Visual Studio Code is undoubtedly the most popular lightweight code editor today. It does borrow heavily from other popular code editors, mostly Sublime Text and Atom. However, its success mainly comes from its ability to provide better performance and stability. In addition, it also provides much needed features like IntelliSense, which were only available in full-sized IDEs like Eclipse or Visual Studio 2017.
The power of VS Code no doubt comes from the marketplace. Thanks to the wonderful open-source community, the editor is now capable of supporting almost every programming language, framework and development technology. Support for a library or framework comes in various ways, which mainly includes snippets, syntax highlighting, Emmet and IntelliSense features for that specific technology.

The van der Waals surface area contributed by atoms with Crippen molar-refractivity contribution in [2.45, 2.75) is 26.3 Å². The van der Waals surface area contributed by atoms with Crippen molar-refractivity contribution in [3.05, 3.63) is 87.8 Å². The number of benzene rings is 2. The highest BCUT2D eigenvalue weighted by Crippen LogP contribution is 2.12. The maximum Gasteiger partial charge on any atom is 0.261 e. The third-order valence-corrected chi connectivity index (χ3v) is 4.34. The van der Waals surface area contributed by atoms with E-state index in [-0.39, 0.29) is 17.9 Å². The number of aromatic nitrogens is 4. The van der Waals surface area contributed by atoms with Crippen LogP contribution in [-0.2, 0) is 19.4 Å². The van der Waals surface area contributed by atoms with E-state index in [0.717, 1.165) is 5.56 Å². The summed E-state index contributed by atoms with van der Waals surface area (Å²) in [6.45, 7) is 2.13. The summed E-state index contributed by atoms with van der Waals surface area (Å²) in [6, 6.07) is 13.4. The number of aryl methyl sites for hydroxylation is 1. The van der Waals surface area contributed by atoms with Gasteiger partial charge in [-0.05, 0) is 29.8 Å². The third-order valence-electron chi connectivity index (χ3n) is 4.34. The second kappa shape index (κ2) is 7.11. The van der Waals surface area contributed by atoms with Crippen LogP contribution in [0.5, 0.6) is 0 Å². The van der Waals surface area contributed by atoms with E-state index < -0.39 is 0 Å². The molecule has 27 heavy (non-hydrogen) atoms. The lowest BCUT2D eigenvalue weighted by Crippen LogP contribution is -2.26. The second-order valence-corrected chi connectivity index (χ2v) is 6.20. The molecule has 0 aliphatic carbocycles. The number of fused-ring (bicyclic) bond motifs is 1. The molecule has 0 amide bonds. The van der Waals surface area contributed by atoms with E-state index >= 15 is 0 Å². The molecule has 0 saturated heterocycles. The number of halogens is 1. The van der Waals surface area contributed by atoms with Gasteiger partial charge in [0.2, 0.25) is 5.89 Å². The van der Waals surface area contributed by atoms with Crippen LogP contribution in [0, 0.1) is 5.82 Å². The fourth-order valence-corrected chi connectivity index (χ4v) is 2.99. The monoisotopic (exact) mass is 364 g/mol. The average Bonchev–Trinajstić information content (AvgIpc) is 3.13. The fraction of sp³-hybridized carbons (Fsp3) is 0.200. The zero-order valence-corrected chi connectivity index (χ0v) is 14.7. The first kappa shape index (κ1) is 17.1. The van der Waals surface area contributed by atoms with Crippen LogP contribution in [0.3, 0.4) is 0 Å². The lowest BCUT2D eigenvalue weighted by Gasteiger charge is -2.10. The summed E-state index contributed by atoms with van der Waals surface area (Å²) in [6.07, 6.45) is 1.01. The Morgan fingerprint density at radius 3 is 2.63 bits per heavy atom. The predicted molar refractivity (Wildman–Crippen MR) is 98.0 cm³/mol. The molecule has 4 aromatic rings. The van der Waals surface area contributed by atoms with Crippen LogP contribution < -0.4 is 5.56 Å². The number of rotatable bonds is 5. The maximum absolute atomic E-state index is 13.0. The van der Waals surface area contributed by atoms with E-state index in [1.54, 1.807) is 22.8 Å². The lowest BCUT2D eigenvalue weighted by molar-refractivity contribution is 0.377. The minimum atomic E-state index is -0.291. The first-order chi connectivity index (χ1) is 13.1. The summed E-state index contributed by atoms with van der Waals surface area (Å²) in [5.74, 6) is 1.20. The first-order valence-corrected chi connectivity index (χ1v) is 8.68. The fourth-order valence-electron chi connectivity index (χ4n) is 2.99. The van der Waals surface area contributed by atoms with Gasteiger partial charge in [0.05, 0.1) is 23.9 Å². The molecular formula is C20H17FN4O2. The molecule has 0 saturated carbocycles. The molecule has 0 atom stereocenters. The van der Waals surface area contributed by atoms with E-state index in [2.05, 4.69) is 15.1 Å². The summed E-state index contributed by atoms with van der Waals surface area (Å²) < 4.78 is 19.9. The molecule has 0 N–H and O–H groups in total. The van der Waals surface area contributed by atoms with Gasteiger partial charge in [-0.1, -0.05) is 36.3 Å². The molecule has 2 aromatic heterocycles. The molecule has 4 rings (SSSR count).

VS Code Extensions by Category
DotENV: syntax highlighting for
.envfiles. Handy if you’re working with Node.
package.jsonto validate installed packages. Ensures that the installed packages have the correct version numbers, highlights installed packages missing from
package.json, and packages that haven’t been installed.
Path IntelliSense: it’s not really Node related, but you definitely need IntelliSense for local files and this extension will autocomplete filenames.
Node exec: allows you to execute the current file or your selected code with Node.js.
View Node Package: quickly view a Node package source with this extension, which allows you to open a Node package repository/documentation straight from VS Code.
Node Readme: quickly open npm package documentation.